Sunday, 7 August 2011

Sylvesters Lookout to Mt. Castle

Campsite on Mt. Castle
Date: 1 August - 2 August 2011

Walkers: Tom and Myself

Day 1
Well I promised in my previous post from Hole in the Wall that I'd be back to this area soon. Wasn't sure it would be this soon, but Tom was heading off overseas this weekend for 6 months so I thought this would be a great place to take him as a fairwell.

Using my experiences from the last trip I decided to concentrate on the best bits from that walk and add in the trip to Mt. Castle. This walk was also recommended to me by some posters from the Bushwalking Australia Forums and avoids any access issues. The only downside being that the car journey in to Goomburra and on to Sylvesters Lookout takes a bit longer.

We arrived at the lookout by about 10:30 in the morning and after doing a bit of repacking got on the trail by about 11. The steep section after Sylvesters lookout wasn't nearly as bad as I remembered. Probably due to it being at the start of the walk rather than after 8 hours of bush bashing. We once again detoured to the old Sylvesters Lookout, however this time ventured out to the tip of the rocky spur through a clump of massive spear lillies and was rewarded with a more expansive and unobstructed view.
View from Old Sylvesters Lookout
See the notes from the previous walk for more details about the track up till Laidly Creek Falls Campsite and on to Hole in the Wall. We took the direct ridge route to HITW again and having a second person this time meant we were able to get some action shots.
First Downclimb Section
Negotiating the Ledge above HITW

We reached HITW in around 2 hours and stopped there to enjoy the view and to eat lunch in the shade. The temperatures were surprisingly hot and reached 30 degrees in the middle of the day. From there we decided to follow the ridgeline as much as possible and between HITW and Boar's Head there was only one section where we had to deviate from the ridge line.
Ridge After HITW
Tricky Downclimb Before Boar's Head
Before long we arrived at the minor peak of Boar's Head where there were great views in all directions. From this point the track headed downhill again but still following the ridge which by this stage was wider and even had room for numerous cow pats from adventurous bovines making the trek from the paddocks below. I was once again amazed at the number of spear lillies that cover the cliffs in this area, some of which even had some huge flower stems seen below.
Spear Lilly Flower
Tom Vs Spear Lilly
The ridge soon narrowed to a razorback where we attempted to stick to the ridgeline. Once again there was only a single section that we had to bypass to the right because of a large step up in the ridge before we reached the base of the cliffs that line Mt. Castle. From here we traversed North under the cliffs until we reached a break where it was possible to start heading up-hill towards the peak. This was a steep grassy slope broken up by a couple more rock scrambles but before long we had reached the ridge and then the peak.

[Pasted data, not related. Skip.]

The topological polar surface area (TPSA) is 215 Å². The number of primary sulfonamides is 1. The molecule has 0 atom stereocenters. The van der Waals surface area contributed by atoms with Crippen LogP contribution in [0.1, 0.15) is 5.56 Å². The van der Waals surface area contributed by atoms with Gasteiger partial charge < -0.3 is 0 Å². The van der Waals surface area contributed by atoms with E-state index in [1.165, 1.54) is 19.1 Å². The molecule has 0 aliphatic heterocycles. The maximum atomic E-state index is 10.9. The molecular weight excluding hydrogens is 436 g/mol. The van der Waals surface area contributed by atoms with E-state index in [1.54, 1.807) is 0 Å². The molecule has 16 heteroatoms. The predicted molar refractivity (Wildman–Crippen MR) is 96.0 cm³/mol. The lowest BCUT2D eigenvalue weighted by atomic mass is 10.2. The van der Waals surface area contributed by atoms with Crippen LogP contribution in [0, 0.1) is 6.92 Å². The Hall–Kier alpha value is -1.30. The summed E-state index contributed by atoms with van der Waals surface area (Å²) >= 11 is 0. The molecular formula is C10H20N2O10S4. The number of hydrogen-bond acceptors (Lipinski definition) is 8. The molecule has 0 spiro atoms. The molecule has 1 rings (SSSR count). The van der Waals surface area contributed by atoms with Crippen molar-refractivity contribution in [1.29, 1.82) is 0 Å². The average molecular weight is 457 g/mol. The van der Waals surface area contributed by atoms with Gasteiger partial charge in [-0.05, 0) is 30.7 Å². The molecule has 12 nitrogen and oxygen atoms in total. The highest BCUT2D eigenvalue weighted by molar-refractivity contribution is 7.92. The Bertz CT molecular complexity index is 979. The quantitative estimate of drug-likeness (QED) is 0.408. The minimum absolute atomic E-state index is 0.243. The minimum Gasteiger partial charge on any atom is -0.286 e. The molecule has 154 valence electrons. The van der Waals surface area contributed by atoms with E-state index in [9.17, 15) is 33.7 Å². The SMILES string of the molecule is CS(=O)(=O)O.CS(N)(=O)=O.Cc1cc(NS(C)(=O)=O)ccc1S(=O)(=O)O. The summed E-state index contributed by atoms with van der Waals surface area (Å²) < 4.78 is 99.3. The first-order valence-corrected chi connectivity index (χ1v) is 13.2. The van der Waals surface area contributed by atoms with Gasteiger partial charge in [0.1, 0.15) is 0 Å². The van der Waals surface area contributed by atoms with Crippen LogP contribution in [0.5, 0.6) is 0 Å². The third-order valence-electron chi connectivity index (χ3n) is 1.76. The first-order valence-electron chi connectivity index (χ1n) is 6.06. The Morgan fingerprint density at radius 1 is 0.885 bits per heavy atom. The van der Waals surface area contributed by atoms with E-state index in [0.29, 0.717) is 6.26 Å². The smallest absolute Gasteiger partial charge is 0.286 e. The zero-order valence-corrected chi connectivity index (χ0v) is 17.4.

The campsite was located directly on the main peak of Mt. Castle and was padded with grass and broken up by some small gums and grass trees. It had an amazing view to the East however, care was taken not to venture too far in this direction because of the size and sheerness of the cliffs here.
Mt. Castle Campsite
After setting up camp we went for a wander down the ridge to the South of the campsite towards the cliffs that we had reached the base of previously. The ridge here extended out to a narrow pinnacle with amazing views back along the Eastern face of Mt. Castle. Great care needed to be taken along this section though as the drops on either side were significant.
Looking Along the Southern Ridge at Sunset
Tom En Route to the Pinnacle
Myself Negotiating the Narrowest Section of the Ridge
View Towards Mt. Castle from the Pinnacle
Overnight we were terrorised by some small critter and after apparently not learning from our Conondale walk that small critters enjoy nibbling on silicone we awoke to Tom's Sea to Summit collapsable bowl and cup completely torn to shreds and my water bladder drink tube with a hole through it. These annoyances were far outweighed however by the views we got to the East with the early morning fog sitting in the valleys below.
View to the East from the Campsite
View Towards Mt. Edwards with Fog
View North-East from the Campsite
Day 2
We were soon packed up and back on our way. We decided to follow the track notes and take what we thought would be a more gradual route down by heading North to the Mt. Castle saddle then skirting back around. In the end this route was harder to follow and if you weren't careful you could easily end up lower on the mountain than intended. In hindsight we should have just gone back the way we had come up.

From there we back tracked along our route to HITW where we once again took advantage of the shade. We then decided to take the waterfall route back to the Laidley Ck Campsite for a bit of a change. This was definitely worth a look with the large cliffs leading to the waterfall crossing. There was only a trickle of water here and we were careful about where we walked on the slippery rocks. Although, there was a large enough shelf for this to not be too dangerous.
Cliffs leading up to Laidly Ck. Falls
The scramble back up to the campsite was reasonably steep but easy to follow. From here we re-traced our route back to the carpark. One highlight along this section was spotting a massive wedge-tailed eagle soaring overhead. Overall the distance travelled was at the shorter end of the scale but the views and scrambling make this a very memorable walk.